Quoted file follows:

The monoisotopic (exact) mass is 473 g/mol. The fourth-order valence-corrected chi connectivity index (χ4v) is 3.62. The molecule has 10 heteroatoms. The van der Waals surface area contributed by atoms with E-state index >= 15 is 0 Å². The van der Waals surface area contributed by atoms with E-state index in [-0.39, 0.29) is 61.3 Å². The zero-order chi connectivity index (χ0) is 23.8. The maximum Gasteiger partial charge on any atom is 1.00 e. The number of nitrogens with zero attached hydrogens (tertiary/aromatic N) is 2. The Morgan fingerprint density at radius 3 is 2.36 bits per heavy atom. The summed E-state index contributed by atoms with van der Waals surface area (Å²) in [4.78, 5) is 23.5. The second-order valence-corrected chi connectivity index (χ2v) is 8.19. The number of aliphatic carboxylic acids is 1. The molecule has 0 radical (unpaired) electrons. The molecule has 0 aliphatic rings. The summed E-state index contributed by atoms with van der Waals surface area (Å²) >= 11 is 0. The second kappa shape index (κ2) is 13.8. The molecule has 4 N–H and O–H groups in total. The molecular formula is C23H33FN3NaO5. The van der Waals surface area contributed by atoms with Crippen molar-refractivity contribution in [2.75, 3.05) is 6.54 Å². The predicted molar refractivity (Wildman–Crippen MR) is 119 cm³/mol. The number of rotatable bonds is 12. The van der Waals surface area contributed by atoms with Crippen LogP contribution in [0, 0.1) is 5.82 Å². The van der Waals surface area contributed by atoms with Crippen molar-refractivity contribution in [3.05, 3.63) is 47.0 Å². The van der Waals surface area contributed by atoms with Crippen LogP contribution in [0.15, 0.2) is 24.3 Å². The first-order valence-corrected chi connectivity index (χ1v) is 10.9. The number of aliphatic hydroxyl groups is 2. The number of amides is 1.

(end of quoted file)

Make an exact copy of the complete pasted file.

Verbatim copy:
The monoisotopic (exact) mass is 473 g/mol. The fourth-order valence-corrected chi connectivity index (χ4v) is 3.62. The molecule has 10 heteroatoms. The van der Waals surface area contributed by atoms with E-state index >= 15 is 0 Å². The van der Waals surface area contributed by atoms with E-state index in [-0.39, 0.29) is 61.3 Å². The zero-order chi connectivity index (χ0) is 23.8. The maximum Gasteiger partial charge on any atom is 1.00 e. The number of nitrogens with zero attached hydrogens (tertiary/aromatic N) is 2. The Morgan fingerprint density at radius 3 is 2.36 bits per heavy atom. The summed E-state index contributed by atoms with van der Waals surface area (Å²) in [4.78, 5) is 23.5. The second-order valence-corrected chi connectivity index (χ2v) is 8.19. The number of aliphatic carboxylic acids is 1. The molecule has 0 radical (unpaired) electrons. The molecule has 0 aliphatic rings. The summed E-state index contributed by atoms with van der Waals surface area (Å²) >= 11 is 0. The second kappa shape index (κ2) is 13.8. The molecule has 4 N–H and O–H groups in total. The molecular formula is C23H33FN3NaO5. The van der Waals surface area contributed by atoms with Crippen molar-refractivity contribution in [2.75, 3.05) is 6.54 Å². The predicted molar refractivity (Wildman–Crippen MR) is 119 cm³/mol. The number of rotatable bonds is 12. The van der Waals surface area contributed by atoms with Crippen LogP contribution in [0, 0.1) is 5.82 Å². The van der Waals surface area contributed by atoms with Crippen molar-refractivity contribution in [3.05, 3.63) is 47.0 Å². The van der Waals surface area contributed by atoms with Crippen LogP contribution in [0.15, 0.2) is 24.3 Å². The first-order valence-corrected chi connectivity index (χ1v) is 10.9. The number of aliphatic hydroxyl groups is 2. The number of amides is 1.